Middle grade students crave role models and great stories. Author visits provide both in a very tangible way. Learn how media specialist & NBCT Christina Dorr arranges a steady stream of tween and young adult novelists through her school and read 10 tips for doing it yourself!
Guest posts by expert educators
Many millions of people who tune in to the 2018 Super Bowl will be there to watch the pricey, high-engagement commercials. Media literacy consultant Frank Baker explains how to teach about these “super ads,” approaching them as informational text worthy of close scrutiny and analysis.
Recognizing that his gifted ninth graders possessed a fresh perspective on their middle school teacher experience, veteran educator and author Jim Delisle asked his classes to share their thoughts. What he learned may not surprise you, but it’s certainly food for thought.
Self-check classroom and school “real estate” to make sure you’re organized to showcase, celebrate, and convey messages and content that invite all learners to joyfully learn more, writes author Regie Routman. In particular, critically examine your classroom libraries.
Shared reading has the potential to be a useful vehicle for learning IF it’s implemented effectively. Literacy consultant Sarah Tantillo looks at the benefits and drawbacks of investing time in two students reading together and suggests strategies to increase retention and communication skills.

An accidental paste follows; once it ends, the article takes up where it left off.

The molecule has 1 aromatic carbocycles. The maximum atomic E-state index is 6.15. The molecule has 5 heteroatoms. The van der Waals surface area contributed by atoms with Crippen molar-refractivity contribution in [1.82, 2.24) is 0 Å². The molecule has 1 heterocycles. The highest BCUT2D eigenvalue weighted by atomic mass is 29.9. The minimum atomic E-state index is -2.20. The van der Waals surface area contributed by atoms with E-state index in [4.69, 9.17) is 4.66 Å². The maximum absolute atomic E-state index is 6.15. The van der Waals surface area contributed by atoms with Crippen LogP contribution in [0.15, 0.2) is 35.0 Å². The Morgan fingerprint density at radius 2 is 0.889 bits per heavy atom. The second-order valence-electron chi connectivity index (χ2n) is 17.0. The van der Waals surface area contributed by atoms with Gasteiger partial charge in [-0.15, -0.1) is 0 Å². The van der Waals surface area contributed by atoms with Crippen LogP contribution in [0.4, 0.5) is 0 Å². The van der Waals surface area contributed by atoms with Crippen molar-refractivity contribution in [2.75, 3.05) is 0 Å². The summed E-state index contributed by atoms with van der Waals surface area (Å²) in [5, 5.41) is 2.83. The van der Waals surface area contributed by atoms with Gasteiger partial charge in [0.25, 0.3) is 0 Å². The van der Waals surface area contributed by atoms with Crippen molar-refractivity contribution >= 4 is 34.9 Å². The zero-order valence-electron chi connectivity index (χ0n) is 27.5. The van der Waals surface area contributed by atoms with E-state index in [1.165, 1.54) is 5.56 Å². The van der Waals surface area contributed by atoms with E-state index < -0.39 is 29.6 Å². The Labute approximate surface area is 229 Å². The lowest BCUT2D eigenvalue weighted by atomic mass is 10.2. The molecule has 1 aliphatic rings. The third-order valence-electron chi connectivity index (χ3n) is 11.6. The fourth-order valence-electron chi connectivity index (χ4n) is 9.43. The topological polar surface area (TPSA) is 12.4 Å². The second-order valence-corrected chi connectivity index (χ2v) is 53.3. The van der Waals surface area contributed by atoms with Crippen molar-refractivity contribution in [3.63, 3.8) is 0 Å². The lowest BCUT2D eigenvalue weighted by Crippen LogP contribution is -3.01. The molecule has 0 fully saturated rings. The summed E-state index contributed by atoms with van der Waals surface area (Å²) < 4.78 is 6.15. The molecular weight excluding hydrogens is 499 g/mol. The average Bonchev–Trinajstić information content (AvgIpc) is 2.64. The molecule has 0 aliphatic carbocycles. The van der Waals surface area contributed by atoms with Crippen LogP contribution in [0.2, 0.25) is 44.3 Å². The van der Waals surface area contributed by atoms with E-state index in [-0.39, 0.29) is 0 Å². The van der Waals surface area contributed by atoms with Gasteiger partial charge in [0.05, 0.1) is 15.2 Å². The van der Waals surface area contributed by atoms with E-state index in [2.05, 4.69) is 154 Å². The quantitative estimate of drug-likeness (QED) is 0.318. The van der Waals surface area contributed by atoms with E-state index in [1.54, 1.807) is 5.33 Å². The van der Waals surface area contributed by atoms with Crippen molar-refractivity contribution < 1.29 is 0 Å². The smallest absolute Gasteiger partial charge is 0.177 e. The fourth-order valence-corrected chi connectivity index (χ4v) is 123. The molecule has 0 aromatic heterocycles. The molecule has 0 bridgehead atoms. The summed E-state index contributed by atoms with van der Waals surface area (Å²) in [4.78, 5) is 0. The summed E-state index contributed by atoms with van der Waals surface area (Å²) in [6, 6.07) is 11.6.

Assessing students’ prior knowledge allows you to customize your teaching by anticipating their needs. Consultant Barbara Blackburn provides 8 simple strategies to help you gain an understanding of what your students do and do not know before launching into a lesson.
Today’s students have to learn to shift their writing styles to meet different real-life purposes, says ELA teacher-author Jeremy Hyler. Teachers should understand the different contexts (school, work, and personal) and help students learn to “code switch” as needed.
This story by Ruth Ayres, from her new book Enticing Hard-to-Reach Writers, is a holiday gift to novice educators everywhere and to any teachers still wondering whether their students can ever learn to love writing so much they stop turning in incomplete assignments.
So often we miss opportunities to deepen our students’ thinking about mathematics that would require just a few moments of our teacher time. Take a minute to look at these 10 simple strategies from Jerry Burkhart that transform formulaic math problems into explorations.
Giving students a full share of accountability for learning requires significant school leadership, say Ron Williamson and Barbara Blackburn. The goal: require students to demonstrate understanding by successfully completing key tests and assignments.